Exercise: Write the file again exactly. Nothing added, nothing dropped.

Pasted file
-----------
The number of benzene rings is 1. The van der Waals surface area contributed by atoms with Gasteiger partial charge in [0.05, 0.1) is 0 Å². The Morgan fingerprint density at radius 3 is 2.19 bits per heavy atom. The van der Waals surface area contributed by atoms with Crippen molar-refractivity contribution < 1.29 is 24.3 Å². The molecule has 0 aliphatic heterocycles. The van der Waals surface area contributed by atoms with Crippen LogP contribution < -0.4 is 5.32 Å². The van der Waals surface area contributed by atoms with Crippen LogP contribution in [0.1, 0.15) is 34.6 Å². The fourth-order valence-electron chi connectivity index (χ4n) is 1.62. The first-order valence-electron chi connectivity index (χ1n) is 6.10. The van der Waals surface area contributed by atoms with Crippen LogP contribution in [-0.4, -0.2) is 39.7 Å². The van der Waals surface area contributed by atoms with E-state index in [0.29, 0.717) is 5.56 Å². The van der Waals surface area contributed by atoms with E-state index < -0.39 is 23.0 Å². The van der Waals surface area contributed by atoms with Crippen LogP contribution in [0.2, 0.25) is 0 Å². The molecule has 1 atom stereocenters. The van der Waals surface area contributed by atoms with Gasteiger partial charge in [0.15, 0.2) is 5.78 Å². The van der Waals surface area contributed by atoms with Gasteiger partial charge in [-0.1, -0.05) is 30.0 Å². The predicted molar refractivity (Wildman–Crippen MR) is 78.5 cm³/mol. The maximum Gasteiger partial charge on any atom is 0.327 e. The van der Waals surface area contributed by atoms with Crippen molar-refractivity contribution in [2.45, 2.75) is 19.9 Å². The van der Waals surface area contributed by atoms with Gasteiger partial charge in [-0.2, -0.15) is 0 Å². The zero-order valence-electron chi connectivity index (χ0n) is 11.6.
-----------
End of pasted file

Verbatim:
The number of benzene rings is 1. The van der Waals surface area contributed by atoms with Gasteiger partial charge in [0.05, 0.1) is 0 Å². The Morgan fingerprint density at radius 3 is 2.19 bits per heavy atom. The van der Waals surface area contributed by atoms with Crippen molar-refractivity contribution < 1.29 is 24.3 Å². The molecule has 0 aliphatic heterocycles. The van der Waals surface area contributed by atoms with Crippen LogP contribution < -0.4 is 5.32 Å². The van der Waals surface area contributed by atoms with Crippen LogP contribution in [0.1, 0.15) is 34.6 Å². The fourth-order valence-electron chi connectivity index (χ4n) is 1.62. The first-order valence-electron chi connectivity index (χ1n) is 6.10. The van der Waals surface area contributed by atoms with Crippen LogP contribution in [-0.4, -0.2) is 39.7 Å². The van der Waals surface area contributed by atoms with E-state index in [0.29, 0.717) is 5.56 Å². The van der Waals surface area contributed by atoms with E-state index < -0.39 is 23.0 Å². The van der Waals surface area contributed by atoms with Crippen LogP contribution in [0.2, 0.25) is 0 Å². The molecule has 1 atom stereocenters. The van der Waals surface area contributed by atoms with Gasteiger partial charge in [0.15, 0.2) is 5.78 Å². The van der Waals surface area contributed by atoms with Gasteiger partial charge in [-0.1, -0.05) is 30.0 Å². The predicted molar refractivity (Wildman–Crippen MR) is 78.5 cm³/mol. The maximum Gasteiger partial charge on any atom is 0.327 e. The van der Waals surface area contributed by atoms with Crippen molar-refractivity contribution in [2.45, 2.75) is 19.9 Å². The van der Waals surface area contributed by atoms with Gasteiger partial charge in [-0.2, -0.15) is 0 Å². The zero-order valence-electron chi connectivity index (χ0n) is 11.6.